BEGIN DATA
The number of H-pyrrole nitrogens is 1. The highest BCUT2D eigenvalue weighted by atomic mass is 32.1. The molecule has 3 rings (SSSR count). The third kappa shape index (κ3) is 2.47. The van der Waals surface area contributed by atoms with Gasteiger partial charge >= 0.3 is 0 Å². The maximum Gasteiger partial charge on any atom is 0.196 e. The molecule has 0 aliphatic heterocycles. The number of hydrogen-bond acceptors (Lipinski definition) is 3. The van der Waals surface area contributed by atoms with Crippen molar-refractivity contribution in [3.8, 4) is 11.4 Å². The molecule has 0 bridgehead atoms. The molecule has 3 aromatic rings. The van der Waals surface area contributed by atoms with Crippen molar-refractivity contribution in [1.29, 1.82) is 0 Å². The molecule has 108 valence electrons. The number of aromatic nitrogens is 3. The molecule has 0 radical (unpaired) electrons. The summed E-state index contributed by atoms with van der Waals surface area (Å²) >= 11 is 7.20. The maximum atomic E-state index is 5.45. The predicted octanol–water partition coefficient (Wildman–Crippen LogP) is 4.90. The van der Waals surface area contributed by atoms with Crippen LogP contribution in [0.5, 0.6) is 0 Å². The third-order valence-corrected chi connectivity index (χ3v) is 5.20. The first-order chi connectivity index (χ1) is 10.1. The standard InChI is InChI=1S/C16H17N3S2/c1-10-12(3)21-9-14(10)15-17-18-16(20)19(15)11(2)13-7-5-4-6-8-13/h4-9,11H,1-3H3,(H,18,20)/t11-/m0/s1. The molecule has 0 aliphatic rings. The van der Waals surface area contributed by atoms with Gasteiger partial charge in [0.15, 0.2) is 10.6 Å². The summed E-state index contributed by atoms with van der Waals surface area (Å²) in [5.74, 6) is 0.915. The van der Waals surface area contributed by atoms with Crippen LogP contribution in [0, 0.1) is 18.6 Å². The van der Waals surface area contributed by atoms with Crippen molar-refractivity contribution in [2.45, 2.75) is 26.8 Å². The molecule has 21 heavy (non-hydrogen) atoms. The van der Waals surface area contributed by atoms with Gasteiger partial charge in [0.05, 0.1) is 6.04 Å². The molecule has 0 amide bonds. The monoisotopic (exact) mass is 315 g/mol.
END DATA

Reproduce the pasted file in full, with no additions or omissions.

The number of H-pyrrole nitrogens is 1. The highest BCUT2D eigenvalue weighted by atomic mass is 32.1. The molecule has 3 rings (SSSR count). The third kappa shape index (κ3) is 2.47. The van der Waals surface area contributed by atoms with Gasteiger partial charge >= 0.3 is 0 Å². The maximum Gasteiger partial charge on any atom is 0.196 e. The molecule has 0 aliphatic heterocycles. The number of hydrogen-bond acceptors (Lipinski definition) is 3. The van der Waals surface area contributed by atoms with Crippen molar-refractivity contribution in [3.8, 4) is 11.4 Å². The molecule has 0 bridgehead atoms. The molecule has 3 aromatic rings. The van der Waals surface area contributed by atoms with Crippen molar-refractivity contribution in [1.29, 1.82) is 0 Å². The molecule has 108 valence electrons. The number of aromatic nitrogens is 3. The molecule has 0 radical (unpaired) electrons. The summed E-state index contributed by atoms with van der Waals surface area (Å²) >= 11 is 7.20. The maximum atomic E-state index is 5.45. The predicted octanol–water partition coefficient (Wildman–Crippen LogP) is 4.90. The van der Waals surface area contributed by atoms with Crippen LogP contribution in [0.5, 0.6) is 0 Å². The third-order valence-corrected chi connectivity index (χ3v) is 5.20. The first-order chi connectivity index (χ1) is 10.1. The standard InChI is InChI=1S/C16H17N3S2/c1-10-12(3)21-9-14(10)15-17-18-16(20)19(15)11(2)13-7-5-4-6-8-13/h4-9,11H,1-3H3,(H,18,20)/t11-/m0/s1. The molecule has 0 aliphatic rings. The van der Waals surface area contributed by atoms with Gasteiger partial charge in [0.15, 0.2) is 10.6 Å². The summed E-state index contributed by atoms with van der Waals surface area (Å²) in [5.74, 6) is 0.915. The van der Waals surface area contributed by atoms with Crippen LogP contribution in [0, 0.1) is 18.6 Å². The van der Waals surface area contributed by atoms with Crippen molar-refractivity contribution in [2.45, 2.75) is 26.8 Å². The molecule has 21 heavy (non-hydrogen) atoms. The van der Waals surface area contributed by atoms with Gasteiger partial charge in [0.05, 0.1) is 6.04 Å². The molecule has 0 amide bonds. The monoisotopic (exact) mass is 315 g/mol.